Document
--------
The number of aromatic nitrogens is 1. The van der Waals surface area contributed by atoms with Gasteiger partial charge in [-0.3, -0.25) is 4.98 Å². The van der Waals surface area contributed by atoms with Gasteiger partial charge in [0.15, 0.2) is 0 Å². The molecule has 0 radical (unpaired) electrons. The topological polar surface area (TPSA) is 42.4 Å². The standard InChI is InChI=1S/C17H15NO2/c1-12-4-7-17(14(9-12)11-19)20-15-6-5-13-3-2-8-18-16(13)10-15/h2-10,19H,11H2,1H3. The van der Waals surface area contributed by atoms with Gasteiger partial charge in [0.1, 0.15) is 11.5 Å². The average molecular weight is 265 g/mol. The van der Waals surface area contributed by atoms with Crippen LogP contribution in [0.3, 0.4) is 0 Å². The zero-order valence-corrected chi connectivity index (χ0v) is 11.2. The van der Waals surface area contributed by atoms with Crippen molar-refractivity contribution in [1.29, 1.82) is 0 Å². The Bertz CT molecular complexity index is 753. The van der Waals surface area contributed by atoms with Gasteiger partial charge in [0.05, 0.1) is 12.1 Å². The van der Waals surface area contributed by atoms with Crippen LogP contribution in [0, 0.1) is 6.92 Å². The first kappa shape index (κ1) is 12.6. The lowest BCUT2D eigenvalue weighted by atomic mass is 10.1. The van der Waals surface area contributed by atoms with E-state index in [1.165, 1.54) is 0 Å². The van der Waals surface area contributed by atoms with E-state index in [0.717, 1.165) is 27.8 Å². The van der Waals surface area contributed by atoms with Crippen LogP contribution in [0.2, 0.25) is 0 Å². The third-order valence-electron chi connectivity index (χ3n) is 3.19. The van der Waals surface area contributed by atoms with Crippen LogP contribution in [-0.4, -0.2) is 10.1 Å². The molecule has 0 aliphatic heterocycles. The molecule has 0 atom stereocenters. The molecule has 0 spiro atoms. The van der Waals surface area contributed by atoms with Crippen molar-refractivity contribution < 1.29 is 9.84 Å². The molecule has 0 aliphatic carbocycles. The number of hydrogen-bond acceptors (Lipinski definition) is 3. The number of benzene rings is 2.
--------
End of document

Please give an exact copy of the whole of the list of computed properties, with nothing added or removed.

The number of aromatic nitrogens is 1. The van der Waals surface area contributed by atoms with Gasteiger partial charge in [-0.3, -0.25) is 4.98 Å². The van der Waals surface area contributed by atoms with Gasteiger partial charge in [0.15, 0.2) is 0 Å². The molecule has 0 radical (unpaired) electrons. The topological polar surface area (TPSA) is 42.4 Å². The standard InChI is InChI=1S/C17H15NO2/c1-12-4-7-17(14(9-12)11-19)20-15-6-5-13-3-2-8-18-16(13)10-15/h2-10,19H,11H2,1H3. The van der Waals surface area contributed by atoms with Gasteiger partial charge in [0.1, 0.15) is 11.5 Å². The average molecular weight is 265 g/mol. The van der Waals surface area contributed by atoms with Crippen LogP contribution in [0.3, 0.4) is 0 Å². The zero-order valence-corrected chi connectivity index (χ0v) is 11.2. The van der Waals surface area contributed by atoms with Crippen molar-refractivity contribution in [1.29, 1.82) is 0 Å². The Bertz CT molecular complexity index is 753. The van der Waals surface area contributed by atoms with Gasteiger partial charge in [0.05, 0.1) is 12.1 Å². The van der Waals surface area contributed by atoms with Crippen LogP contribution in [0, 0.1) is 6.92 Å². The first kappa shape index (κ1) is 12.6. The lowest BCUT2D eigenvalue weighted by atomic mass is 10.1. The van der Waals surface area contributed by atoms with E-state index in [1.165, 1.54) is 0 Å². The van der Waals surface area contributed by atoms with E-state index in [0.717, 1.165) is 27.8 Å². The van der Waals surface area contributed by atoms with Crippen LogP contribution in [0.2, 0.25) is 0 Å². The third-order valence-electron chi connectivity index (χ3n) is 3.19. The van der Waals surface area contributed by atoms with Crippen LogP contribution in [-0.4, -0.2) is 10.1 Å². The molecule has 0 aliphatic heterocycles. The molecule has 0 atom stereocenters. The molecule has 0 spiro atoms. The van der Waals surface area contributed by atoms with Crippen molar-refractivity contribution < 1.29 is 9.84 Å². The molecule has 0 aliphatic carbocycles. The number of hydrogen-bond acceptors (Lipinski definition) is 3. The number of benzene rings is 2.